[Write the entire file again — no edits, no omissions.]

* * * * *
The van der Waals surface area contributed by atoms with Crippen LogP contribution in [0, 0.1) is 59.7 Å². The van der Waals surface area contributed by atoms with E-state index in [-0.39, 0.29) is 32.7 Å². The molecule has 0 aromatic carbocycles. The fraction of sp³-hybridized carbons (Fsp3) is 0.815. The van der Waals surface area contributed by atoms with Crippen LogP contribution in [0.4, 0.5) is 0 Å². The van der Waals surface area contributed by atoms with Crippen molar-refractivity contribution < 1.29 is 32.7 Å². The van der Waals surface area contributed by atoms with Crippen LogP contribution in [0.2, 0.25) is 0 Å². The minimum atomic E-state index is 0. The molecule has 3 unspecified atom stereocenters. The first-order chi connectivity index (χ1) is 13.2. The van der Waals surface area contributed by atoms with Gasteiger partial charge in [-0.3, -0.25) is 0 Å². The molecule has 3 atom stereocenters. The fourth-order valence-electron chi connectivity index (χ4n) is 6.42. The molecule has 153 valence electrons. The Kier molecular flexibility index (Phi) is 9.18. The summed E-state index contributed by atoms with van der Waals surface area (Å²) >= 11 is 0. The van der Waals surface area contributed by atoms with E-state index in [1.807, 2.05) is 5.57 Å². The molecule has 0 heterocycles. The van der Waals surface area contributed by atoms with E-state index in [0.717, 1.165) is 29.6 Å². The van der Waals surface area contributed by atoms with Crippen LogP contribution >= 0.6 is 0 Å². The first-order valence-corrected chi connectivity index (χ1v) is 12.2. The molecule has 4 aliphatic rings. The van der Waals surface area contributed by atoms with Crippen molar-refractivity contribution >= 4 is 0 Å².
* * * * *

The van der Waals surface area contributed by atoms with Crippen LogP contribution in [0, 0.1) is 59.7 Å². The van der Waals surface area contributed by atoms with E-state index in [-0.39, 0.29) is 32.7 Å². The molecule has 0 aromatic carbocycles. The fraction of sp³-hybridized carbons (Fsp3) is 0.815. The van der Waals surface area contributed by atoms with Crippen LogP contribution in [0.4, 0.5) is 0 Å². The van der Waals surface area contributed by atoms with Crippen molar-refractivity contribution < 1.29 is 32.7 Å². The van der Waals surface area contributed by atoms with Crippen LogP contribution in [0.2, 0.25) is 0 Å². The minimum atomic E-state index is 0. The molecule has 3 unspecified atom stereocenters. The first-order chi connectivity index (χ1) is 13.2. The van der Waals surface area contributed by atoms with Gasteiger partial charge in [-0.3, -0.25) is 0 Å². The molecule has 3 atom stereocenters. The fourth-order valence-electron chi connectivity index (χ4n) is 6.42. The molecule has 153 valence electrons. The Kier molecular flexibility index (Phi) is 9.18. The summed E-state index contributed by atoms with van der Waals surface area (Å²) >= 11 is 0. The van der Waals surface area contributed by atoms with E-state index in [1.807, 2.05) is 5.57 Å². The molecule has 0 heterocycles. The van der Waals surface area contributed by atoms with E-state index in [0.717, 1.165) is 29.6 Å². The van der Waals surface area contributed by atoms with Crippen LogP contribution >= 0.6 is 0 Å². The first-order valence-corrected chi connectivity index (χ1v) is 12.2. The molecule has 4 aliphatic rings. The van der Waals surface area contributed by atoms with Crippen molar-refractivity contribution >= 4 is 0 Å².